For those of you who love all things pink. From aesthetic pink macarons for a baby shower, pink October inspiration - or just wanting to know what flavours there are? Discover a selection of classics - even savoury macs - to tickle the tastebuds.
Baby Pink Macarons
It's easy to spot these delicious baby pink macarons around Paris. For a start, I have you covered in my Top 20 Macarons in Paris, to these ones by Christophe Roussel, one of the best macarons in Montmartre.
However, it doesn't stop there!
Pastel Rose Macarons
Perhaps the most famous French rose macarons were created by Pierre Hermé when he worked at Ladurée with the Ispahan. It's still popular in his own boutiques - it's a combination of rose, raspberry and lychee.
Plain rose (or Pétales de rose as Ladurée calls it) is one of our favourite homemade ones and popular around Mother's Day. It's not just women who adore this flavour. My Antoine and my Dad both adore rose macarons.
Although rose is popular around Paris, the beauty about making your own is you can experiment with flavour combinations such as rose-matcha, rose-chocolate, rose-raspberry, rose-geranium and rose-orange blossom (see below).
Homemade macarons means you have an empty canvas to play with. Here I topped these with a sprinkling of pink metallic food lustre.
What Do Rose Macarons Taste Like?
Have you tasted a rose petal? They are edible and so there's nothing to worry about when eating one. Likewise, the taste of a rose macaron is - or should be - much like this. It's subtle in perfume and sweeter.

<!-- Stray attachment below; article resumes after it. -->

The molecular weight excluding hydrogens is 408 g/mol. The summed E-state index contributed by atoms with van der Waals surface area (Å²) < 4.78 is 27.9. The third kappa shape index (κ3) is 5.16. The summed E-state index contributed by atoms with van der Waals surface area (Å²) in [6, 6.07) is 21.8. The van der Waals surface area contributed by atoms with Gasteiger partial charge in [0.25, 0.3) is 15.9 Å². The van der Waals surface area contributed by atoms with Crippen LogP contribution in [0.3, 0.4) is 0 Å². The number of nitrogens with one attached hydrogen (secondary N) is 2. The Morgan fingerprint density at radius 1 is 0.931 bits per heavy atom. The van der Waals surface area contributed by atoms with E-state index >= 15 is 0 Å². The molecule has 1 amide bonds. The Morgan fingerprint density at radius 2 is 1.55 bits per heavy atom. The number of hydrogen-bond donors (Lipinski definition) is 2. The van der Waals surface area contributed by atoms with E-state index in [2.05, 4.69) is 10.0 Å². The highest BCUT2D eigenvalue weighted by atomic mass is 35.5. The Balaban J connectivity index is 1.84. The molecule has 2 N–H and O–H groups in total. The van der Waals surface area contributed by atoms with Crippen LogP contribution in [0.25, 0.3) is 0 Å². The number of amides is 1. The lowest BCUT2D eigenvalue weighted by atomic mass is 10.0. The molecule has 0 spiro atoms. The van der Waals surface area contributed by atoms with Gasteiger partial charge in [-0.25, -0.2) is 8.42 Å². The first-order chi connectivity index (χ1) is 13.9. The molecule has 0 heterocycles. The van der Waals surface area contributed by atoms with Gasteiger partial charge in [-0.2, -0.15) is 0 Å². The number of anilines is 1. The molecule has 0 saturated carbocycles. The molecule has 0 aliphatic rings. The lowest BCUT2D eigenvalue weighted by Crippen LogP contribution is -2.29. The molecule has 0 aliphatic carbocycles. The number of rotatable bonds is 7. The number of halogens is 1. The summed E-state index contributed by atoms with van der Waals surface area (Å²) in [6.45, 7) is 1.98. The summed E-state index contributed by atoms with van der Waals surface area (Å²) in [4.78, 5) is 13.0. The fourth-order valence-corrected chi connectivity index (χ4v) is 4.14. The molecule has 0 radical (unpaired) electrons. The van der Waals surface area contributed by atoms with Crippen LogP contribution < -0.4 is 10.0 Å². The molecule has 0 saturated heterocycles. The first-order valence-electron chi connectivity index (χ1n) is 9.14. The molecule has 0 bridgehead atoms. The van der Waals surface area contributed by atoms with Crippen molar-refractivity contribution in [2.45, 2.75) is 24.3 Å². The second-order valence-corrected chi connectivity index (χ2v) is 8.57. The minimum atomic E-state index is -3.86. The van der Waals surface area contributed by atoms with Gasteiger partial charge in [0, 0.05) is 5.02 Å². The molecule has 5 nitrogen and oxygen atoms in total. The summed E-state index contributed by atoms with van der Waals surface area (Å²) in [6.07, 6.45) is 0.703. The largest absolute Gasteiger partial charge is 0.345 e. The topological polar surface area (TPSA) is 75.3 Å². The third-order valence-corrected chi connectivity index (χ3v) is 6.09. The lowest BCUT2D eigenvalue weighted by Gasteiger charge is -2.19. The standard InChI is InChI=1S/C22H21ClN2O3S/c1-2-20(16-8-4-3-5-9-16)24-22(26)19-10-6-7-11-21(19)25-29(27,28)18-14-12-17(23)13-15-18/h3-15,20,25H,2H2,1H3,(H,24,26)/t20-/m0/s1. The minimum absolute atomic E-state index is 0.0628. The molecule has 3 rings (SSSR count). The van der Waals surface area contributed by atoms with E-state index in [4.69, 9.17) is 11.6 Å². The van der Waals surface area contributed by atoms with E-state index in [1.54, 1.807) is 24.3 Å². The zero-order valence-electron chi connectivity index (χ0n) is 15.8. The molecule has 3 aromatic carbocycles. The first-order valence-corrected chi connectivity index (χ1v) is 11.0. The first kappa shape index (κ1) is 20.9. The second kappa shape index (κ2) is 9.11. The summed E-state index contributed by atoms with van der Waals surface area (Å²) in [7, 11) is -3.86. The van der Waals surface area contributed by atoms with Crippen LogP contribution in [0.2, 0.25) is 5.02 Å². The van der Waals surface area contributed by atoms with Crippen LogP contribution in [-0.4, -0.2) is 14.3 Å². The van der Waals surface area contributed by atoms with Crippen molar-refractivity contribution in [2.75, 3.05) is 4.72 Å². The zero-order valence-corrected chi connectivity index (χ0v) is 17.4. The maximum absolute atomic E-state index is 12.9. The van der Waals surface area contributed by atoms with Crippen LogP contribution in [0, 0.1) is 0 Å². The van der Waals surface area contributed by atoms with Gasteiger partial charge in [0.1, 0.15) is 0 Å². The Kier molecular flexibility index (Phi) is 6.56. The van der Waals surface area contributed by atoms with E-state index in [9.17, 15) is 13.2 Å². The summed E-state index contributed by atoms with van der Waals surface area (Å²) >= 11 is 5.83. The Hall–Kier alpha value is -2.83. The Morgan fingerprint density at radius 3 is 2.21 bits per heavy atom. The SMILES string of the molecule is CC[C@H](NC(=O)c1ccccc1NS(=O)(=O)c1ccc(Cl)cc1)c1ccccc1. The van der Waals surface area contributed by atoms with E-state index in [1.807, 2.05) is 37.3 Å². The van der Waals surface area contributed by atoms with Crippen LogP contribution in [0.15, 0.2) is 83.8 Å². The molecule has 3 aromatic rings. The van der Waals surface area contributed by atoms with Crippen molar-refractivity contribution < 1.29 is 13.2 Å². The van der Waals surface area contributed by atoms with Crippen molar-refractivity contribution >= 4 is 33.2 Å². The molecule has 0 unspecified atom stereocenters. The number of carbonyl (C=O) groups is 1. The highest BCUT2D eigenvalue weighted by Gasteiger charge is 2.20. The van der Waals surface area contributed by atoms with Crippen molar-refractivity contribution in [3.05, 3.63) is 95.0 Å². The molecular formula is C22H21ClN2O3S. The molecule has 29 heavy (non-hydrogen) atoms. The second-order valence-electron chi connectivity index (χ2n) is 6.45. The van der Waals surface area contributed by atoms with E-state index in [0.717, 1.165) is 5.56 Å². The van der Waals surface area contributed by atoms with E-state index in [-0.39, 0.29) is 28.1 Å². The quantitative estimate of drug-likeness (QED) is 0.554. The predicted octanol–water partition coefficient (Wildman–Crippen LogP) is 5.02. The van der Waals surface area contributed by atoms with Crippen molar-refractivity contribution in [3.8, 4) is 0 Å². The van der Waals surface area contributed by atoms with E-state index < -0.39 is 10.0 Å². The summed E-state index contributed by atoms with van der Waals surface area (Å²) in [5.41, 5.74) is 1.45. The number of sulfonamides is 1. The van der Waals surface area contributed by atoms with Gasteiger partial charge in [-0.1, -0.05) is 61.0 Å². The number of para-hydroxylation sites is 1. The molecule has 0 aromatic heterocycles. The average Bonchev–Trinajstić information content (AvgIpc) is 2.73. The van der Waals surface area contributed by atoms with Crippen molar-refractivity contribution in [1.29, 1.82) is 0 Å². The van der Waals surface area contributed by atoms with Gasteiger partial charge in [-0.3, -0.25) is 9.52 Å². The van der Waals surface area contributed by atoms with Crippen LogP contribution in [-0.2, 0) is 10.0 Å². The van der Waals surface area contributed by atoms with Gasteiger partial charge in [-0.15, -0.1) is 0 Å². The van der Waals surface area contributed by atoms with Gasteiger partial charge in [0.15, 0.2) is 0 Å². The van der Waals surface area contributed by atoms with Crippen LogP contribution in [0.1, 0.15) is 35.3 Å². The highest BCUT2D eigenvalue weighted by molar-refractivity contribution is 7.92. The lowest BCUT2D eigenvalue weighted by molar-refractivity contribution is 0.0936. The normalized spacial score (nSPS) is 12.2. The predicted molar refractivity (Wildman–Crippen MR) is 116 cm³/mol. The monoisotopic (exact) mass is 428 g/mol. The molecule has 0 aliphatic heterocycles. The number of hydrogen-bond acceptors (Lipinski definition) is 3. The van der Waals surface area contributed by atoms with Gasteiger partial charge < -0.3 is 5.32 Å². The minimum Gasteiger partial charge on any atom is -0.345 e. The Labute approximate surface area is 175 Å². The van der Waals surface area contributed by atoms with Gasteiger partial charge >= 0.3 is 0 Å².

One word of warning - not all rose macarons are subtle in flavour. Some are downright overpowering and could be disappointing (read, like biting in to perfume). It is, of course, subjective, as not everyone loves its taste. I recommend sticking with reputable macaron boutiques.
They are also delicious served to enhance strawberry, rhubarb and/or raspberry desserts. Try them with a simple white chocolate mousse (with added rose and orange blossom). Also with this Moist Rhubarb, Rose and Orange Cake (just so happens to be gluten free).
Pink Macaron Love-hearts
For macaron love-hearts and step-by-step instructions, see how to make pink love-heart macarons.
They're great for decorating desserts too, such as this rose panna cotta with a cherry and cardamom coulis.
For more ideas, see Top Ten Light Valentine's Desserts to accompany them.
Pink Raspberry Macarons
Raspberry is also one of the most classic macaron flavours in France and come in a deeper shade of pink. They are usually sandwiched together with a raspberry jam-like filling.
Another possibility is to make pink plum macarons and fill them with this spiced plum jam.
Raspberry macs are great with all kinds of raspberry desserts.
As a French/Scottish lass, I created this Scottish Cranachan flavour (recipe in Mad About Macarons) of raspberry, honey and Whisky. Serve with Cranachan Iced Parfaits (honey and Whisky ice cream on shortbread).
Raspberry macarons with rose are another favourite.
Enjoy this raspberry macaron filling made with fresh raspberries (add some redcurrants if you like yours tart) with a touch of rose. It's made voluptuous with a white chocolate ganache rather than any sugar added.
Mini French Macarons
Did you know? Macarons are not only gluten free but make a batch of shells, freeze them then defrost when ready to fill them.
It's like money in the bank. Especially mini French macarons. They are so handy for adding French elegance to all sorts of desserts.
That way they're ready to be filled. Even better, mini shells are great for decorating desserts.
Raspberry Vegan Macarons
I also made some pink vegan macarons, sandwiched together with raspberry jam infused with lemon verbena. Instead of egg whites, aquafaba was used to make the French meringue.
How Do You Add Colour to Macarons?